There has been a proliferation of examples of mask cost projections for future ITRS nodes and various technologies. This paper reviews the methodology developed at SEMATECH to insure that projected mask costs reflect the geometries being planned. A detailed description provides the development of the mask manufacturing process and develops a projected cost.
The technology acceleration of the ITRS Roadmap has many implications on both the semiconductor sup-plier community and the manufacturers. INTERNATIONAL SEMATECH has revaluated the projected cost of advanced technology masks. Building on the methodology developed in 1996 for mask costs, this work provided a critical review of mask yields and factors relating to the manufacture of photolithography masks. The impact of the yields provided insight into the learning curve for leading edge mask manufac-turing. The projected mask set cost was surprising, and the ability to provide first and second year cost estimates provided additional information on technology introduction. From this information, the impact of technology acceleration can be added to the projected yields to evaluate the impact on mask costs.
The technology acceleration of the ITRS Roadmap has many implications on both the semiconductor supplier community and the manufacturers. This work examines the impact of technology acceleration on the suppliers, the manufacturers of tools, materials and masks. From an Industry perspective, the development and product life cycle are examined with respect to the resources required and the return on investment. Historical information is available regarding the length of time required to develop a manufacturing worth product. Resource requirement estimates are available, so it is possible to develop an investment curve for product development. Similarly, estimates of total product sales provide the basis of the investment recovery scenario. From these evaluations, the Industry return on investment can be projected. It is possible to evaluate the impact of changes in technology on suppliers as the industry moved from 248nm to 193nm.
The technology acceleration of the ITRS Roadmap has many implications on both the semiconductor supplier community and the manufacturers. This work examines the im-pact of technology acceleration on the manufacturers and the resultant supplier impact. This work begins with an overview of the forces in the industry that are driving the accel-eration. Providing an analysis of the drive behind the acceleration, the impact on total production is developed. This acceleration results in more functionality per unit area in a shorter time frame. Based on a constant growth of devices, the technology acceleration reduces the requirements for manufacturing capacity increases. This fact has a direct im-pact on the supplier community. An additional factor is introduced, which is time to market. An analysis of the impact of "winning" the time to market race provides insight into a key industry driver. This work provides an improved understanding of the market forces that drive the semiconductor industry.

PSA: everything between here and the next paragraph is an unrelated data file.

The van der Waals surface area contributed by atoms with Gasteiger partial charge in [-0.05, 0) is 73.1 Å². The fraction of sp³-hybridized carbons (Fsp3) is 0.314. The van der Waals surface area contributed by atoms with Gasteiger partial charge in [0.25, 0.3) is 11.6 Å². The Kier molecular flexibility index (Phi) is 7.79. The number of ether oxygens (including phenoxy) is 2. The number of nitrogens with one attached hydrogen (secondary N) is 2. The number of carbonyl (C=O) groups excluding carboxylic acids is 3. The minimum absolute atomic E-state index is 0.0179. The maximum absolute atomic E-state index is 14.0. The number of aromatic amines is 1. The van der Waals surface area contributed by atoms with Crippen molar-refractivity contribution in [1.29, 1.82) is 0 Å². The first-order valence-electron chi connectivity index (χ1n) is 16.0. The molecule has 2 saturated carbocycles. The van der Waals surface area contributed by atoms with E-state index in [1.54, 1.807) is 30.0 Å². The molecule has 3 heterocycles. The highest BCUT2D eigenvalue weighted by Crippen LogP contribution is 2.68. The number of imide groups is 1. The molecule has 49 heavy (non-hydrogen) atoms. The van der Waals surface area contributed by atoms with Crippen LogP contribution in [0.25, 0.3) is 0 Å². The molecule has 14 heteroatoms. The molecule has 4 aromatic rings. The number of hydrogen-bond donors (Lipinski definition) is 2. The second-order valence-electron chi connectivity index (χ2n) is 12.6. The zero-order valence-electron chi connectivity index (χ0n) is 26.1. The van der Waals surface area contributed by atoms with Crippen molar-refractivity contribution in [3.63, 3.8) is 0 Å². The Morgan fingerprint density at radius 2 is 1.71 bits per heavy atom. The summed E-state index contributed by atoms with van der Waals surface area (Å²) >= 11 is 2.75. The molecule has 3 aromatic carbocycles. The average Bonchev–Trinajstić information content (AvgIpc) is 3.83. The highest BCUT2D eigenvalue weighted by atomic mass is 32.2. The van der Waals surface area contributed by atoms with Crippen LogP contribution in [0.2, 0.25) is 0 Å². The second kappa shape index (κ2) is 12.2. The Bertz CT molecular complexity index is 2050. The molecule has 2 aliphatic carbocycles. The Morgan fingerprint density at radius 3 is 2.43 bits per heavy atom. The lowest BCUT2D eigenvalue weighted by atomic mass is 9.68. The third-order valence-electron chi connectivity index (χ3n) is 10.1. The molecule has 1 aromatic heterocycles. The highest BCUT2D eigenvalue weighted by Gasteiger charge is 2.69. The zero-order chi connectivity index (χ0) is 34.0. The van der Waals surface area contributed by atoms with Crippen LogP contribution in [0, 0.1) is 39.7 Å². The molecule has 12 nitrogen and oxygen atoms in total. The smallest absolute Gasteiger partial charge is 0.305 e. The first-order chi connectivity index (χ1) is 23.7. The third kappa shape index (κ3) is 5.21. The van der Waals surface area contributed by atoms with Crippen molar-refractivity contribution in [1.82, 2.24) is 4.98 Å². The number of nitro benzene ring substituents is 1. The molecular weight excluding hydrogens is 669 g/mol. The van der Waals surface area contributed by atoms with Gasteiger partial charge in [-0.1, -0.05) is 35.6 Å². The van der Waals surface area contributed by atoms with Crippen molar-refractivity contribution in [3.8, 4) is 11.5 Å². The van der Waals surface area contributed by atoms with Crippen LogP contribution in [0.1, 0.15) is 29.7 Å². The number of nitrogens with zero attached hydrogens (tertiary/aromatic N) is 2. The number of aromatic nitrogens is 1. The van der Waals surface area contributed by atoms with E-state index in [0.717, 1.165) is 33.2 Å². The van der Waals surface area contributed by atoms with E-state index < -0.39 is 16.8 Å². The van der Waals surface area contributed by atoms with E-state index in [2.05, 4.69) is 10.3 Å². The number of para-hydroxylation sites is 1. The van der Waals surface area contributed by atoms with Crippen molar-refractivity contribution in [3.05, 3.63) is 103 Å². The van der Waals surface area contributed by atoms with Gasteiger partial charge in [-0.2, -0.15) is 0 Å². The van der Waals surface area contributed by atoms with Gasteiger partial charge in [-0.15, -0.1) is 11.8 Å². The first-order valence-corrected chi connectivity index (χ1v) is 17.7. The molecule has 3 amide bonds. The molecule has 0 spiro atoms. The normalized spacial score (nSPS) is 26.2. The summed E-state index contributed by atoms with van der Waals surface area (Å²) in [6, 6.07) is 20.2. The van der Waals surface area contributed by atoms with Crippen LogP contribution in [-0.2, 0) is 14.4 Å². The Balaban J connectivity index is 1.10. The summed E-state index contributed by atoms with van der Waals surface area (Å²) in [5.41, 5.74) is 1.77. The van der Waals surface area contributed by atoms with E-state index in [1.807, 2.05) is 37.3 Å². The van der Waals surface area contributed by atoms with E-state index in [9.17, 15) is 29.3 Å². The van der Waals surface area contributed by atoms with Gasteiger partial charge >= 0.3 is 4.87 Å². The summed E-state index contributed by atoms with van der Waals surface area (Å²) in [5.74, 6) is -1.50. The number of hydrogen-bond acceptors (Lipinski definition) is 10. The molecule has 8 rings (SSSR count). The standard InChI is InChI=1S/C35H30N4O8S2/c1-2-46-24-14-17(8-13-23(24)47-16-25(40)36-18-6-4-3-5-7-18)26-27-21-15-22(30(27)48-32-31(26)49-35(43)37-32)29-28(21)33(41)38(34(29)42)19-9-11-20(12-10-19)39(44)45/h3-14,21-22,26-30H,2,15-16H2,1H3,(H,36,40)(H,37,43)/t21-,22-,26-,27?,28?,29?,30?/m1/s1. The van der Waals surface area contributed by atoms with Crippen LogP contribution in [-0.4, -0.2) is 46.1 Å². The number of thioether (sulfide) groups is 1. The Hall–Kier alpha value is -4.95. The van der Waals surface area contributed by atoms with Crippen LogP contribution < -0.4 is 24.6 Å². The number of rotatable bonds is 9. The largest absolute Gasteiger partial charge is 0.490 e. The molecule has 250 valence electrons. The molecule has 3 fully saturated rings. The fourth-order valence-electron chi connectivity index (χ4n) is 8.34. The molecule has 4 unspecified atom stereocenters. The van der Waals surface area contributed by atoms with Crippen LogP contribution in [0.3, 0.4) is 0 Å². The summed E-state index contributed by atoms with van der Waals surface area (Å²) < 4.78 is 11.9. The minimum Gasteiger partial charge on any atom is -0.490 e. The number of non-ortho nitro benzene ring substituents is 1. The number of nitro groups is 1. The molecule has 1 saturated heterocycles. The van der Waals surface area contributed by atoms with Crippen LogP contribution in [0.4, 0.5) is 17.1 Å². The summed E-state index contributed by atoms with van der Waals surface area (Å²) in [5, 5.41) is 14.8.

The technology acceleration of the ITRS Roadmap has many implications on both the semiconductor supplier community and the manufacturers. INTERNATIONAL SE-MATECH has been leading and supporting efforts to investigate the impact of the tech-nology introduction. This paper examines the issue of manufacturing tolerances available for image placement on adjacent critical levels (overlay) at the 90nm and 65nm technol-ogy nodes. The allowable values from the 2001 release of the ITRS Roadmap are 32nm for the 90nm node, and 23nm for the 65nm node. Even the 130nm node has overlay requirements of only 46nm. Employing tolerances that can be predicted, the impact of existing production/processing tolerance accumulation can provide an indication of the challenges facing the manufacturer in the production of 90nm and 65nm Node devices.
International SEMATECH has been a focal point for the 157nm effort worldwide. Since beginning the program in 1998, ISMT has provided forums for information dissemination ona semi- annual basis. The ability to develop a consensus to identify the most pressing critical issues has permitted the industry to develop this technology more rapidly than any other has been developed. There are still many issues that remain, but even the unexpected have been addressed and solutions put in place. There is a lesson to be learned that a concerted effort involving the entire industry can provide solutions to even the most difficult problems. The development is not completed, but the end is in sight. 157 nm lithography will be developed faster than any other technology due to the entire industry working in concert.